Saturday, November 20, 2010

Out of the frying pan

Unable to hold on to Paxhurst (see 5 posts below), we sold it under duress and rented something even grander. Lindley Hall was originally called Crow's Nest. It sits on a promontory at the south end of Tuxedo Lake and, but for the growth of the forest below, would have a stunning view all the way up Tuxedo Lake. The architect was Whitney Warren, the Beaux Arts trained "cousin" of the Vanderbilts (it was a tenuous cousin-ship), whose most famous project was probably Grand Central Station. The client was Henry Munroe, a prototypical society banker of the sort ideally suited to Tuxedo Park ca. 1900. The house was given to a Catholic College in the 1940s, and sometime around 1960 it was afflicted with a perfectly horrible classroom addition which, happily, extends off the rear of the building and isn't overly obvious. The cost of demolishing it has intimidated subsequent owners ever since the house reverted to single family use. It was still there, the last I knew, like a "monstrous carbuncle on the face of a much loved and elegant friend," to quote Prince Charles on the proposed modern addition to the British National Gallery. Two years after moving here we were so snarled up in a ruinous lawsuit in New York, that we were forced to decamp to Millbrook. My favorite statistic on this house was that it had 17 fireplaces. The experience of living in it was worth every worried moment.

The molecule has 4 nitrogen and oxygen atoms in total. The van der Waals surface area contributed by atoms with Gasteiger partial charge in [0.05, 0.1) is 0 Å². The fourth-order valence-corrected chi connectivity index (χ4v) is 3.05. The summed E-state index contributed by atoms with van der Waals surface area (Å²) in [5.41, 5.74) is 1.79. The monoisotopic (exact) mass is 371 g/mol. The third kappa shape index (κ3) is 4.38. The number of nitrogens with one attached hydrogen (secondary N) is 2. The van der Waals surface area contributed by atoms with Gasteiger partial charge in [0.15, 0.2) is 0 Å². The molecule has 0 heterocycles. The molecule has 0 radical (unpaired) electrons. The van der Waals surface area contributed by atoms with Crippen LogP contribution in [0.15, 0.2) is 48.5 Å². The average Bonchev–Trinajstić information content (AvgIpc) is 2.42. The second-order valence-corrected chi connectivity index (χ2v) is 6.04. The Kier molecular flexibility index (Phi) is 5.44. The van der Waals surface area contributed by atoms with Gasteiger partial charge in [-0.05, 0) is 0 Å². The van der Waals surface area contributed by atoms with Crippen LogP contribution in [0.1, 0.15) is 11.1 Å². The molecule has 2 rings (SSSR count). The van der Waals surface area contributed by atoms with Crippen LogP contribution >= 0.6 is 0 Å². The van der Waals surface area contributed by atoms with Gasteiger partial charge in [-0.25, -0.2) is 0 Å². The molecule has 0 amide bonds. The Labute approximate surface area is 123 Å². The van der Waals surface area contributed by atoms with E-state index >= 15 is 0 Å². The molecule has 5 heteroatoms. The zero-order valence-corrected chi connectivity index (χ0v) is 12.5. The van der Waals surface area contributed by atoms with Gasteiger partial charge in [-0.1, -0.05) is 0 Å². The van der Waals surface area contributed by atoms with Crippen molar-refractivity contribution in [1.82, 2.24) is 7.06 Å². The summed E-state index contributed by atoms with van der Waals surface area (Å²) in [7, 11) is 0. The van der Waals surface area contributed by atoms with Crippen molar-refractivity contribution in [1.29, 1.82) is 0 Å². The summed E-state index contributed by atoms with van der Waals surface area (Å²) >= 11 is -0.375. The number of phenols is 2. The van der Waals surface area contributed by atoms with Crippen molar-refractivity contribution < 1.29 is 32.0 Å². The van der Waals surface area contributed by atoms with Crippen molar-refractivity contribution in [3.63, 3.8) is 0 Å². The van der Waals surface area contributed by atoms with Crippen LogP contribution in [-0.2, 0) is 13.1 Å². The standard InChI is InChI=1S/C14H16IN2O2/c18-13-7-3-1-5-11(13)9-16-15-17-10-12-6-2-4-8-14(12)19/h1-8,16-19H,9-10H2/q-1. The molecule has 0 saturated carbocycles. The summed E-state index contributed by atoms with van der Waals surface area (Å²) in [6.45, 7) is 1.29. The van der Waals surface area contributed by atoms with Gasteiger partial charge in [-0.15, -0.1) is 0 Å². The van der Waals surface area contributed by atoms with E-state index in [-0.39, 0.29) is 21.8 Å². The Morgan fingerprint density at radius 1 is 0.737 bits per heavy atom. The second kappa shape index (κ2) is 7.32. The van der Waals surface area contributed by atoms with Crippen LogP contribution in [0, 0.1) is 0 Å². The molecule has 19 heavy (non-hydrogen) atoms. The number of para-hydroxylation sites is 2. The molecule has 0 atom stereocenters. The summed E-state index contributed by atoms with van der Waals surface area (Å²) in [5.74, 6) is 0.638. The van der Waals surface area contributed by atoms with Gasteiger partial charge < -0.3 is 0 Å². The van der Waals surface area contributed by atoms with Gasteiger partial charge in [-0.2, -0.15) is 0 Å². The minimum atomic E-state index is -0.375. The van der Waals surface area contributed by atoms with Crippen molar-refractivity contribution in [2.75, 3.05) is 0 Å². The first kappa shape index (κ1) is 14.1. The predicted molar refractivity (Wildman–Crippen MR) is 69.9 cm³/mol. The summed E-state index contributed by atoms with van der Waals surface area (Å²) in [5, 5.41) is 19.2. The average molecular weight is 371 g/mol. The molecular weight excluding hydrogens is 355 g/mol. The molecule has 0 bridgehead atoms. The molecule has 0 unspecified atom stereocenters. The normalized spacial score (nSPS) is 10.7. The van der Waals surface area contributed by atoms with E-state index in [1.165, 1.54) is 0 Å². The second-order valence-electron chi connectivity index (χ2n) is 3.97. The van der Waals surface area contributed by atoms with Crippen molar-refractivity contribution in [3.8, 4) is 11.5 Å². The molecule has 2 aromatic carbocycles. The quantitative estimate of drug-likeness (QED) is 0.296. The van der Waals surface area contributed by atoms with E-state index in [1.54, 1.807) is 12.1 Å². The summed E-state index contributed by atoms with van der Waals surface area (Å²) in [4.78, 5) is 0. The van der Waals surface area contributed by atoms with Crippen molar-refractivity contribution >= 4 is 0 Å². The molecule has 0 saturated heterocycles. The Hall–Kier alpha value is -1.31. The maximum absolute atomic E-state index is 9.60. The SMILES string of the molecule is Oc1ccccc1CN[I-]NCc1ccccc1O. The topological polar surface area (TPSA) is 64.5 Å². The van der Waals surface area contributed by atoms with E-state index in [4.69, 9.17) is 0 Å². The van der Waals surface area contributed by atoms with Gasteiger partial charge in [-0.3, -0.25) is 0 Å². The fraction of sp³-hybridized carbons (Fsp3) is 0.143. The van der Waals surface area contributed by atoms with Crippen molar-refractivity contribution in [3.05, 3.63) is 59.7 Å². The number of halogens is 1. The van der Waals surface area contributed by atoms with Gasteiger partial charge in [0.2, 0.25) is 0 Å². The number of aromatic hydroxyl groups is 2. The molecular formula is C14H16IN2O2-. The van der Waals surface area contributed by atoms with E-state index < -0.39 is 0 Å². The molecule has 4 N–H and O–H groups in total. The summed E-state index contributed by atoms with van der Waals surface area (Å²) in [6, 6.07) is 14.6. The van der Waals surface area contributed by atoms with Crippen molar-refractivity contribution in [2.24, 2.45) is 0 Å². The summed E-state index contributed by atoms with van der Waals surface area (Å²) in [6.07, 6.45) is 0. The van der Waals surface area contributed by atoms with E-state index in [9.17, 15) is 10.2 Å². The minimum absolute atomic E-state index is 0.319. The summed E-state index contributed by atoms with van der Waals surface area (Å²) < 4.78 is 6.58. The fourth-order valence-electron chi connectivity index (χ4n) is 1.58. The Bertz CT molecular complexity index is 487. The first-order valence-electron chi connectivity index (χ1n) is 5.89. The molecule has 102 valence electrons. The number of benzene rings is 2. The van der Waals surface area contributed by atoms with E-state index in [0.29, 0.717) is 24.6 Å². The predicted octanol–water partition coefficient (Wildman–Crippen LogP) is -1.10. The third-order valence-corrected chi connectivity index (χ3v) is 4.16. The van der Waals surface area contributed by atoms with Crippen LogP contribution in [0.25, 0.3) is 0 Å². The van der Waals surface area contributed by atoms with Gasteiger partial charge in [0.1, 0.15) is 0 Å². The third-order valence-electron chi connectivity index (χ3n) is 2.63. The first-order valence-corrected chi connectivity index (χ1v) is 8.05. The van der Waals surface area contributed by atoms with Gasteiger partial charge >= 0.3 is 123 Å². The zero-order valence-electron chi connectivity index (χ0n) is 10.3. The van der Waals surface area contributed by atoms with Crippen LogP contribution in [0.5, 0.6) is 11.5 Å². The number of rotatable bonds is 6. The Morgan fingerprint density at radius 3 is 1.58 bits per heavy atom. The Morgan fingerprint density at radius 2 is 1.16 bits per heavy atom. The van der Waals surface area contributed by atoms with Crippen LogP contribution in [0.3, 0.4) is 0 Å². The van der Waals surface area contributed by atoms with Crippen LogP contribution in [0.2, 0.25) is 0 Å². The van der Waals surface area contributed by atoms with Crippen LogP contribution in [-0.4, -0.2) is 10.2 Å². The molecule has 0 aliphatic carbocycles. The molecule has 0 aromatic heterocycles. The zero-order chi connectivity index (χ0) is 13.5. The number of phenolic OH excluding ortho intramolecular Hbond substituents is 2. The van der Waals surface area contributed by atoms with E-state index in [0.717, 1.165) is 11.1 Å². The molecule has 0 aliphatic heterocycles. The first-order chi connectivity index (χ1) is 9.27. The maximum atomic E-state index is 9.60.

1 comment:

  1. Just to relive you memories of Lindley Hall one more time ... the property is listed (2011) with a Palm Beach-based broker at a lofty $7.25M. An amusing remark by the agent being that it is "priced to sell at" that rate. Nothing is changing hands in TP at that price at present so its rather ambitious.

    Anyhow they have a video of the property:

    You have a wonderful blog and true appreciation for so many white elephants of grandeur. I cannot get enough of them myself and have for years enjoyed your book on the Vanderbilt 'architectural aspirations'.